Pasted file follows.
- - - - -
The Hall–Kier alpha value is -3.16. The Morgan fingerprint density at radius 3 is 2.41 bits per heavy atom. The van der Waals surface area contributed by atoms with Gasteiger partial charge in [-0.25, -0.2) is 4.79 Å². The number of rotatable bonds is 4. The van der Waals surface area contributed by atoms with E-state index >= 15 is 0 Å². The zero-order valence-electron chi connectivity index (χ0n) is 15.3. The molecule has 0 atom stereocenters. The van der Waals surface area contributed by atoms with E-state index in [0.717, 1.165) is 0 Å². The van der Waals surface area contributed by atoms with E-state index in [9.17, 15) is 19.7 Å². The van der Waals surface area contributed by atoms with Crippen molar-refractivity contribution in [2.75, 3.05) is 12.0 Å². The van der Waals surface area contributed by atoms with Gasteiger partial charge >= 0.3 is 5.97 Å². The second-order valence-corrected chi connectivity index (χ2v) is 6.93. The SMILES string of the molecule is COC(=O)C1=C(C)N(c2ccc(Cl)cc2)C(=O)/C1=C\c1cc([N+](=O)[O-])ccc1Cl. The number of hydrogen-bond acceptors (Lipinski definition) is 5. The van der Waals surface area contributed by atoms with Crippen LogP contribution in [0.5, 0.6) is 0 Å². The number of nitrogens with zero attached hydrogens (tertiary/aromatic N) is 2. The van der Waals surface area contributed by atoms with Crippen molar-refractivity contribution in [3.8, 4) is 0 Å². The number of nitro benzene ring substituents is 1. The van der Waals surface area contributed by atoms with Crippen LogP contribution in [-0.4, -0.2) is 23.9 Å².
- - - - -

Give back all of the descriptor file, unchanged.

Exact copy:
The Hall–Kier alpha value is -3.16. The Morgan fingerprint density at radius 3 is 2.41 bits per heavy atom. The van der Waals surface area contributed by atoms with Gasteiger partial charge in [-0.25, -0.2) is 4.79 Å². The number of rotatable bonds is 4. The van der Waals surface area contributed by atoms with E-state index >= 15 is 0 Å². The zero-order valence-electron chi connectivity index (χ0n) is 15.3. The molecule has 0 atom stereocenters. The van der Waals surface area contributed by atoms with E-state index in [0.717, 1.165) is 0 Å². The van der Waals surface area contributed by atoms with E-state index in [9.17, 15) is 19.7 Å². The van der Waals surface area contributed by atoms with Crippen molar-refractivity contribution in [2.75, 3.05) is 12.0 Å². The van der Waals surface area contributed by atoms with Gasteiger partial charge >= 0.3 is 5.97 Å². The second-order valence-corrected chi connectivity index (χ2v) is 6.93. The SMILES string of the molecule is COC(=O)C1=C(C)N(c2ccc(Cl)cc2)C(=O)/C1=C\c1cc([N+](=O)[O-])ccc1Cl. The number of hydrogen-bond acceptors (Lipinski definition) is 5. The van der Waals surface area contributed by atoms with Crippen LogP contribution in [0.5, 0.6) is 0 Å². The number of nitrogens with zero attached hydrogens (tertiary/aromatic N) is 2. The van der Waals surface area contributed by atoms with Crippen molar-refractivity contribution in [3.8, 4) is 0 Å². The number of nitro benzene ring substituents is 1. The van der Waals surface area contributed by atoms with Crippen LogP contribution in [-0.4, -0.2) is 23.9 Å².